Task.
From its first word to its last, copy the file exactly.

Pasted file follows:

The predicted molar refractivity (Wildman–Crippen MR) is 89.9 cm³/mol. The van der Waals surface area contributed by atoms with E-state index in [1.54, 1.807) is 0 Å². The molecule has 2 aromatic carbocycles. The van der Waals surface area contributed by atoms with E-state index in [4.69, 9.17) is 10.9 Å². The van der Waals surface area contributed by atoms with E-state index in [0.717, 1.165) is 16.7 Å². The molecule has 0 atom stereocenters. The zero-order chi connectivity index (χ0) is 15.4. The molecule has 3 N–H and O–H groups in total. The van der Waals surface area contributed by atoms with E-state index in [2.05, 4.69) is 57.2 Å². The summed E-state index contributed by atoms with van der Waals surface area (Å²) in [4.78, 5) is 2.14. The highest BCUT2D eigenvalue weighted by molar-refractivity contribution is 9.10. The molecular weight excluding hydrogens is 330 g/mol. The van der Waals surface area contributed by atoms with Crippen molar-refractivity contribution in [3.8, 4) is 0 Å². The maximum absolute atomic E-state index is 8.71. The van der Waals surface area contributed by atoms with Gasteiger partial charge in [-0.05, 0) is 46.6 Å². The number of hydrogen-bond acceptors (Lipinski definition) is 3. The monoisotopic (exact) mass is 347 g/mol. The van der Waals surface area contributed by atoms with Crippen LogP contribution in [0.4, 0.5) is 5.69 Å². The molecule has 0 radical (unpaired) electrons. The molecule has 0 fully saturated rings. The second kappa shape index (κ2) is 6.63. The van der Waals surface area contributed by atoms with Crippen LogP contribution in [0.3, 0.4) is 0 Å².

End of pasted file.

The predicted molar refractivity (Wildman–Crippen MR) is 89.9 cm³/mol. The van der Waals surface area contributed by atoms with E-state index in [1.54, 1.807) is 0 Å². The molecule has 2 aromatic carbocycles. The van der Waals surface area contributed by atoms with E-state index in [4.69, 9.17) is 10.9 Å². The van der Waals surface area contributed by atoms with E-state index in [0.717, 1.165) is 16.7 Å². The molecule has 0 atom stereocenters. The zero-order chi connectivity index (χ0) is 15.4. The molecule has 3 N–H and O–H groups in total. The van der Waals surface area contributed by atoms with E-state index in [2.05, 4.69) is 57.2 Å². The summed E-state index contributed by atoms with van der Waals surface area (Å²) in [4.78, 5) is 2.14. The highest BCUT2D eigenvalue weighted by molar-refractivity contribution is 9.10. The molecular weight excluding hydrogens is 330 g/mol. The van der Waals surface area contributed by atoms with Crippen molar-refractivity contribution in [3.8, 4) is 0 Å². The maximum absolute atomic E-state index is 8.71. The van der Waals surface area contributed by atoms with Gasteiger partial charge in [-0.05, 0) is 46.6 Å². The number of hydrogen-bond acceptors (Lipinski definition) is 3. The monoisotopic (exact) mass is 347 g/mol. The van der Waals surface area contributed by atoms with Crippen LogP contribution in [0.4, 0.5) is 5.69 Å². The molecule has 0 radical (unpaired) electrons. The molecule has 0 fully saturated rings. The second kappa shape index (κ2) is 6.63. The van der Waals surface area contributed by atoms with Crippen LogP contribution in [0.3, 0.4) is 0 Å².